Northumberland Strait iceboat
Constructed of wood, similar to fishing dories built in Atlantic Canada and New England, the iceboats were operated in the Northumberland Strait during the 19th century and early 20th century, running between Prince Edward Island and the mainland provinces of New Brunswick and Nova Scotia during the winter months between December and April when sea ice made passage by non-icebreaking steam ships impossible. They were also used during the winter months to connect Pictou Island with mainland Nova Scotia, sometimes in conjunction with passages from Prince Edward Island.
Throughout the 19th century, iceboats became an essential link to mainland North America for Prince Edward Island, transporting both mail and passengers. Passengers would pay a premium fee to sit in the boat for the entire crossing, or a reduced rate if they assisted the crew. In addition to pulling ropes attached to the iceboat, hand-holds were molded along the outer gunwales which were used for hauling the iceboat over sea ice until reaching stretches of open water.
The greatest danger that iceboat crews and passengers faced was not the stretches of open water, nor the sea ice, but rather the heavy "slush" that would pool in areas of open water that were in the process of solidifying into ice. There are several accounts of boats becoming mired in these conditions and oars being broken during attempts to row through the slush. Wind and tide formed another danger as the fields of sea ice were prone to rapid drifting as a result of these forces. There have been accounts of iceboats being swept up or down the Northumberland Strait and landing far from their intended destinations. Strandings also occurred in which case iceboat occupants would huddle on the surface of an ice floe beneath the upended iceboat waiting for storms to pass, sometimes breaking parts of the boat off for fire wood to stave off the cold. Fortunately not many lives were lost during these perilous crossings.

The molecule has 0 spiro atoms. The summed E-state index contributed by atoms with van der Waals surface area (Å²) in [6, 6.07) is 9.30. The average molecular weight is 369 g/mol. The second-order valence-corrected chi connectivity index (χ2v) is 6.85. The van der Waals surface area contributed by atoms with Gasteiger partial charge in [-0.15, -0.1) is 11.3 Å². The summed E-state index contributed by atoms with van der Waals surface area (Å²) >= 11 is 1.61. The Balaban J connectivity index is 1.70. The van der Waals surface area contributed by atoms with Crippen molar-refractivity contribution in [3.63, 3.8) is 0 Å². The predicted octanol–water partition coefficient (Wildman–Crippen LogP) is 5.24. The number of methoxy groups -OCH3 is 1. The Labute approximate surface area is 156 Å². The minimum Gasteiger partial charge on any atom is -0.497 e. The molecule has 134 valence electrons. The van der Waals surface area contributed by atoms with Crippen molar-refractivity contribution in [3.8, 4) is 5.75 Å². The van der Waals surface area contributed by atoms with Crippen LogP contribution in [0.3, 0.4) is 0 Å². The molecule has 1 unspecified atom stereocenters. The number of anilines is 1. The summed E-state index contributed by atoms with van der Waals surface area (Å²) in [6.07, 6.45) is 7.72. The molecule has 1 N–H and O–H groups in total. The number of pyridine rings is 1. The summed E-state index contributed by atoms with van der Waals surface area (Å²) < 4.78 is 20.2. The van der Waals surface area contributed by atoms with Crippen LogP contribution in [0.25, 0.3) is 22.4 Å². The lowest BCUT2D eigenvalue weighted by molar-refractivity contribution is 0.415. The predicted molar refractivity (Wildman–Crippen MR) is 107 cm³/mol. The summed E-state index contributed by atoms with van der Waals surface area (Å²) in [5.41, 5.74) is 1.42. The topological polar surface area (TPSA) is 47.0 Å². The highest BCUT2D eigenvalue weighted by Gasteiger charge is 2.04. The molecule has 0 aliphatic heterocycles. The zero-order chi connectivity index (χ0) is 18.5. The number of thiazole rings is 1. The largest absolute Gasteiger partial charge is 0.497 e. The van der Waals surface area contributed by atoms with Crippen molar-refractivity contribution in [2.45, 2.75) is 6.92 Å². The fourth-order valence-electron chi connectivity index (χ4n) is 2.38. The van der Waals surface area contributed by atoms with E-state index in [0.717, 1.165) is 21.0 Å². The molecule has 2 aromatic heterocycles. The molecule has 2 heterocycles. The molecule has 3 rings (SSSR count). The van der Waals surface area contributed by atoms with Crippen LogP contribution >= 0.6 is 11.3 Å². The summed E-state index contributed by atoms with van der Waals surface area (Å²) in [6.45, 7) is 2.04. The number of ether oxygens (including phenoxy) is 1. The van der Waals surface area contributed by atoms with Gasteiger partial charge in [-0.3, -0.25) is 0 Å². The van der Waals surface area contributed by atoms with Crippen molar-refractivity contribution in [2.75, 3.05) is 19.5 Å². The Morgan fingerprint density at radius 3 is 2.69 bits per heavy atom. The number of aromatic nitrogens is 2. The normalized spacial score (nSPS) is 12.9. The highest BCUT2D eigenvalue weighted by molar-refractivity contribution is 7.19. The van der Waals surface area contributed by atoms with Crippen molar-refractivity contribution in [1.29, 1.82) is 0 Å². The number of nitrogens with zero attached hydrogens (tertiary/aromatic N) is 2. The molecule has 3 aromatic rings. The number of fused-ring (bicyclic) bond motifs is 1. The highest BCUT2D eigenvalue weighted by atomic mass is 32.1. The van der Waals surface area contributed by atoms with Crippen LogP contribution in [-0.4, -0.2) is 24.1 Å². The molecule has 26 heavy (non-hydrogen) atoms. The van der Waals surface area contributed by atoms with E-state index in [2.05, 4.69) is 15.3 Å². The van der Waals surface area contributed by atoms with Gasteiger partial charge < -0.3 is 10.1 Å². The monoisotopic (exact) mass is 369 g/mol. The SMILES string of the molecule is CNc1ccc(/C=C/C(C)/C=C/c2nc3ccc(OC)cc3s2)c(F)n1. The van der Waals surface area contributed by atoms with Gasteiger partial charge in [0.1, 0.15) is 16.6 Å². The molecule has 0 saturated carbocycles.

The two primary routes for iceboats was between Wood Islands, Prince Edward Island and Caribou, Nova Scotia, (sometimes combined with a stop at Pictou Island, Nova Scotia), and across the Abegweit Passage between Cape Traverse, Prince Edward Island and Cape Tormentine, New Brunswick. This latter route, was known as the "Capes Route" and was the longest running iceboat service, operating from December 19, 1827 until 1917 when the icebreaking railcar ferry Prince Edward Island began service on this route.
Original Northumberland Strait iceboats are preserved at the Northumberland Fisheries Museum in Pictou, Nova Scotia as well as the Gateway Village tourism complex in Borden-Carleton, Prince Edward Island; an outdoor interpretive display can be seen in Cape Traverse.
|This article does not cite any references or sources. (October 2007)|